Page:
Georgia's secretary of state visits Henry

Photo by Heather Middleton

Photo by Heather Middleton

By Jason A. Smith


Georgia Secretary of State Brian Kemp said his office is utilizing technology, in an effort to streamline government operations in the state.

In a meeting with the Rotary Club of Henry County on Monday, Kemp outlined ongoing measures being taken in his department. The secretary of state, who was a small-business owner prior to his foray into politics in 2002, said he is focused on a pair of overall objectives to benefit Georgians.

"Number one, I wanted to use technology to really continue to make our office more efficient, and streamline it to make it easier for people to do business with our office, and save taxpayers' money," said Kemp, 47, of Athens. "I also wanted to be a part of the economic-development effort for the state. When we've got 10 percent unemployment in Georgia, we need an 'all hands on deck' approach to economic development, from a state government perspective.

"I want to be part of that team, and to, specifically, try to help small-business owners." This approach, Kemp said, is one reason he came to Henry County to meet with leaders in the government and business communities. He visited the Henry County Chamber of Commerce, as well as the county's Elections and Registration Office, before meeting with the Rotary Club.

"I've tried to not be a secretary of state that sits behind my desk at the Gold Dome, but gets out and talks to people, gets feedback," he said. "I believe that government should be listening to the people it serves, not telling them what to do."

Kemp said his biggest accomplishment, since taking office 14 months ago, centers on streamlining his department's daily operations. That element alone, he explained, has helped to cut costs for the state. "We've reduced our budget over $3 million," he said. "Our budget's only about $24 to $25 million dollars, so that's a pretty substantial amount. We've actually reduced our personnel over 30 percent, over the last five years, but we're still doing the same amount of work. So, we've become more efficient, saving taxpayer dollars."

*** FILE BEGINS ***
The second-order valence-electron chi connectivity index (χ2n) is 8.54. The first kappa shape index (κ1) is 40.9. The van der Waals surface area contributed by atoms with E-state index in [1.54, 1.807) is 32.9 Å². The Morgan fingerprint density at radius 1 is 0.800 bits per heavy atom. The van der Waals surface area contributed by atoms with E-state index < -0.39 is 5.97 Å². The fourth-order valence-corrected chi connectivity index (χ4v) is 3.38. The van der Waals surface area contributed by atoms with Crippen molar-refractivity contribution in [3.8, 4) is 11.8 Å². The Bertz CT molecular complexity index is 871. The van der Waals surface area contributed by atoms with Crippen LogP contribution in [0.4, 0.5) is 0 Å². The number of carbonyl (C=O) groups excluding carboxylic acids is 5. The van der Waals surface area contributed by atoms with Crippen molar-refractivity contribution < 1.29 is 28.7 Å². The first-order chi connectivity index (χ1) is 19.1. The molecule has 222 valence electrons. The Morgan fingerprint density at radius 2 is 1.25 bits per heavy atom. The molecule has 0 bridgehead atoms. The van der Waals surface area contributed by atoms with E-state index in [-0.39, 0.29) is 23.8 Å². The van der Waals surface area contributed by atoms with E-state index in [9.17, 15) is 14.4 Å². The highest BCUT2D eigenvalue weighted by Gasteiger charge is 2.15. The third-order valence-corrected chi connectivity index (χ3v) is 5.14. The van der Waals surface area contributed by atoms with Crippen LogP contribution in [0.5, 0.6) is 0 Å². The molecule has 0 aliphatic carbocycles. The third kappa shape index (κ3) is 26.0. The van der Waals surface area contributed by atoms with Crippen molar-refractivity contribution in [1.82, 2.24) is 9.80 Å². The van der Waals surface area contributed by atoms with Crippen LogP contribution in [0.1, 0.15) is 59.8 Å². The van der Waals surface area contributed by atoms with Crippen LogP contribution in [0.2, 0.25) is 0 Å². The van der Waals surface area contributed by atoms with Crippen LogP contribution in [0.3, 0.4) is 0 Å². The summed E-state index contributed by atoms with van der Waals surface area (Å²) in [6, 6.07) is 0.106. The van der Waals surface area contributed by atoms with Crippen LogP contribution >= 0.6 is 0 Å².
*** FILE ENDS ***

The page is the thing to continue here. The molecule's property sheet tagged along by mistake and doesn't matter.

The secretary of state added that his staff redesigned the Corporations Web site at his office, to create an easier process for renewing or starting a business, online. This procedure, said Kemp, has increased in popularity among business owners over the last year, and has improved communication with entrepreneurs in the state.

"When we started our renewal period last year ... we had about 50,000 e-mail addresses out of over half a million corporations," he said. "At the end of the renewal period, we had 384,000 e-mail addresses -- about 82 percent. This year, we'll continue to get more of those folks that we don't have an e-mail address for.

"The e-mail address allows us to communicate with those folks easier and faster," Kemp continued. "We don't have to mail postcard reminders, so we're saving on postage and printing costs, if we can shoot an e-mail with a link that somebody can click on, and it renews their corporation."

The Secretary of State's Office is able to save $250,000 a year in postage and printing costs, through communicating via e-mail with business owners in Georgia, according to Kemp. He said his office has adopted similar measures, pertaining to its licensing division in Macon.

Rotary Club President Kerry Arnold said he liked what he heard from Kemp, regarding economically sound practices at the state level.

"I was glad to hear of the cost-cutting ... aspects of the Secretary of State's Office," said Arnold. "In our family budgets, and in our companies, we've all cut our expenses, so we can operate more efficiently. I'm glad to hear that our state government, is interested in the same things for their departments as well."